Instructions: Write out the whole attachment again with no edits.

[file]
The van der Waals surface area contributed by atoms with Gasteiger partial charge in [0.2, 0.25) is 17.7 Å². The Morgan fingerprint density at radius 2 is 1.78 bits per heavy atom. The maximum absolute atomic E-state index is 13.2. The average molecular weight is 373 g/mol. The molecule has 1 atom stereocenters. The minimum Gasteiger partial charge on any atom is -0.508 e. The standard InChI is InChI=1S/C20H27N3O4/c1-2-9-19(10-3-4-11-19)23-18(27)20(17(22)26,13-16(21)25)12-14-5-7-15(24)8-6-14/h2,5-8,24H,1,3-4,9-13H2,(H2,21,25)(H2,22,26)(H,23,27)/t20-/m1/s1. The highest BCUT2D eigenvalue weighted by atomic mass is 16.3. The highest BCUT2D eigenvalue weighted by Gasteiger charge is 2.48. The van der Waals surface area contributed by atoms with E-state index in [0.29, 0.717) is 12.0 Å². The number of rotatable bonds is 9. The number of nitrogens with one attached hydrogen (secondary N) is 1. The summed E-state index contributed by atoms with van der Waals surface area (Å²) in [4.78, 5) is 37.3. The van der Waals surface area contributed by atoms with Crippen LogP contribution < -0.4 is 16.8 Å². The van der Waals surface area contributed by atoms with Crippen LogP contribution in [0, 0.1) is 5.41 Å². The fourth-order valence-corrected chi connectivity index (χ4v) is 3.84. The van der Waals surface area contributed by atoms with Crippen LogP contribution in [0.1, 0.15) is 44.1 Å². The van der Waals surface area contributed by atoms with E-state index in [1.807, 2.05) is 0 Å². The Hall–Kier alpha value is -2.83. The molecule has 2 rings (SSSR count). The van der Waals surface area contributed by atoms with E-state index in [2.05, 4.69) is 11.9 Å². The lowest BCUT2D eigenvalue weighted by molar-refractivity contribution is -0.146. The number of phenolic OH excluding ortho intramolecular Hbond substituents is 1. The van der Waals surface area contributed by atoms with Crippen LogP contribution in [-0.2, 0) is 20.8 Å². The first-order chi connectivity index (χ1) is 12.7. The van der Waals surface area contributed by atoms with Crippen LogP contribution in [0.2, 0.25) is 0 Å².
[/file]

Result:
The van der Waals surface area contributed by atoms with Gasteiger partial charge in [0.2, 0.25) is 17.7 Å². The Morgan fingerprint density at radius 2 is 1.78 bits per heavy atom. The maximum absolute atomic E-state index is 13.2. The average molecular weight is 373 g/mol. The molecule has 1 atom stereocenters. The minimum Gasteiger partial charge on any atom is -0.508 e. The standard InChI is InChI=1S/C20H27N3O4/c1-2-9-19(10-3-4-11-19)23-18(27)20(17(22)26,13-16(21)25)12-14-5-7-15(24)8-6-14/h2,5-8,24H,1,3-4,9-13H2,(H2,21,25)(H2,22,26)(H,23,27)/t20-/m1/s1. The highest BCUT2D eigenvalue weighted by atomic mass is 16.3. The highest BCUT2D eigenvalue weighted by Gasteiger charge is 2.48. The van der Waals surface area contributed by atoms with E-state index in [0.29, 0.717) is 12.0 Å². The number of rotatable bonds is 9. The number of nitrogens with one attached hydrogen (secondary N) is 1. The summed E-state index contributed by atoms with van der Waals surface area (Å²) in [4.78, 5) is 37.3. The van der Waals surface area contributed by atoms with Crippen LogP contribution < -0.4 is 16.8 Å². The van der Waals surface area contributed by atoms with Crippen LogP contribution in [0, 0.1) is 5.41 Å². The fourth-order valence-corrected chi connectivity index (χ4v) is 3.84. The van der Waals surface area contributed by atoms with Crippen LogP contribution in [0.1, 0.15) is 44.1 Å². The van der Waals surface area contributed by atoms with E-state index in [1.807, 2.05) is 0 Å². The Hall–Kier alpha value is -2.83. The molecule has 2 rings (SSSR count). The van der Waals surface area contributed by atoms with E-state index in [2.05, 4.69) is 11.9 Å². The lowest BCUT2D eigenvalue weighted by molar-refractivity contribution is -0.146. The number of phenolic OH excluding ortho intramolecular Hbond substituents is 1. The van der Waals surface area contributed by atoms with Crippen LogP contribution in [-0.2, 0) is 20.8 Å². The first-order chi connectivity index (χ1) is 12.7. The van der Waals surface area contributed by atoms with Crippen LogP contribution in [0.2, 0.25) is 0 Å².